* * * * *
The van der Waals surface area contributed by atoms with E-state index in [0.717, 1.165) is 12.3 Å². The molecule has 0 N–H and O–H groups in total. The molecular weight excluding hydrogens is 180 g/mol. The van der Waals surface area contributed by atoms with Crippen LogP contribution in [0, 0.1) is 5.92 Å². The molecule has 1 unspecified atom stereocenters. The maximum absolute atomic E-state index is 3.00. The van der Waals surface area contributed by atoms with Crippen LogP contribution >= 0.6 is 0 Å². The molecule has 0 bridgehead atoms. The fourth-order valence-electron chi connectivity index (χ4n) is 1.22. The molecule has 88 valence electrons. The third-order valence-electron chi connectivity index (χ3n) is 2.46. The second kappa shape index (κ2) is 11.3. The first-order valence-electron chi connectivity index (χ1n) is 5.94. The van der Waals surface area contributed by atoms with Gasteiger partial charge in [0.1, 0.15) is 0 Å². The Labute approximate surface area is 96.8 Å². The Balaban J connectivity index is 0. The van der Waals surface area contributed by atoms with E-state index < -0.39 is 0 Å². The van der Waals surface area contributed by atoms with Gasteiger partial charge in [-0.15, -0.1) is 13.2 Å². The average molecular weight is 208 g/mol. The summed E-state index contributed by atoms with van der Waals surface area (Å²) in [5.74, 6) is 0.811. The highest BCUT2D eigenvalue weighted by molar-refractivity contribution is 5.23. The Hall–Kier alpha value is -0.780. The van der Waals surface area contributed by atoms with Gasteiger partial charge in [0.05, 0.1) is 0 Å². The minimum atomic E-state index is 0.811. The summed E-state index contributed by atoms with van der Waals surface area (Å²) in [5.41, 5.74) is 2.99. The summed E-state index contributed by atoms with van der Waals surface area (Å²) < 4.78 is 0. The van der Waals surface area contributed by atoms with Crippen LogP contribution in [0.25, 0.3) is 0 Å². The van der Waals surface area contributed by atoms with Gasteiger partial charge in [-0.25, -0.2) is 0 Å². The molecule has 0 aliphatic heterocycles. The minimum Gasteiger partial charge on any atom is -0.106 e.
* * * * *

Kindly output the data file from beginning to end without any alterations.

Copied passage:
The van der Waals surface area contributed by atoms with E-state index in [0.717, 1.165) is 12.3 Å². The molecule has 0 N–H and O–H groups in total. The molecular weight excluding hydrogens is 180 g/mol. The van der Waals surface area contributed by atoms with Crippen LogP contribution in [0, 0.1) is 5.92 Å². The molecule has 1 unspecified atom stereocenters. The maximum absolute atomic E-state index is 3.00. The van der Waals surface area contributed by atoms with Crippen LogP contribution >= 0.6 is 0 Å². The molecule has 0 bridgehead atoms. The fourth-order valence-electron chi connectivity index (χ4n) is 1.22. The molecule has 88 valence electrons. The third-order valence-electron chi connectivity index (χ3n) is 2.46. The second kappa shape index (κ2) is 11.3. The first-order valence-electron chi connectivity index (χ1n) is 5.94. The van der Waals surface area contributed by atoms with Gasteiger partial charge in [0.1, 0.15) is 0 Å². The Labute approximate surface area is 96.8 Å². The Balaban J connectivity index is 0. The van der Waals surface area contributed by atoms with E-state index < -0.39 is 0 Å². The van der Waals surface area contributed by atoms with Gasteiger partial charge in [-0.15, -0.1) is 13.2 Å². The average molecular weight is 208 g/mol. The summed E-state index contributed by atoms with van der Waals surface area (Å²) in [5.74, 6) is 0.811. The highest BCUT2D eigenvalue weighted by molar-refractivity contribution is 5.23. The Hall–Kier alpha value is -0.780. The van der Waals surface area contributed by atoms with Gasteiger partial charge in [0.05, 0.1) is 0 Å². The minimum atomic E-state index is 0.811. The summed E-state index contributed by atoms with van der Waals surface area (Å²) in [5.41, 5.74) is 2.99. The summed E-state index contributed by atoms with van der Waals surface area (Å²) < 4.78 is 0. The van der Waals surface area contributed by atoms with Crippen LogP contribution in [0.25, 0.3) is 0 Å². The van der Waals surface area contributed by atoms with Gasteiger partial charge in [-0.25, -0.2) is 0 Å². The molecule has 0 aliphatic heterocycles. The minimum Gasteiger partial charge on any atom is -0.106 e.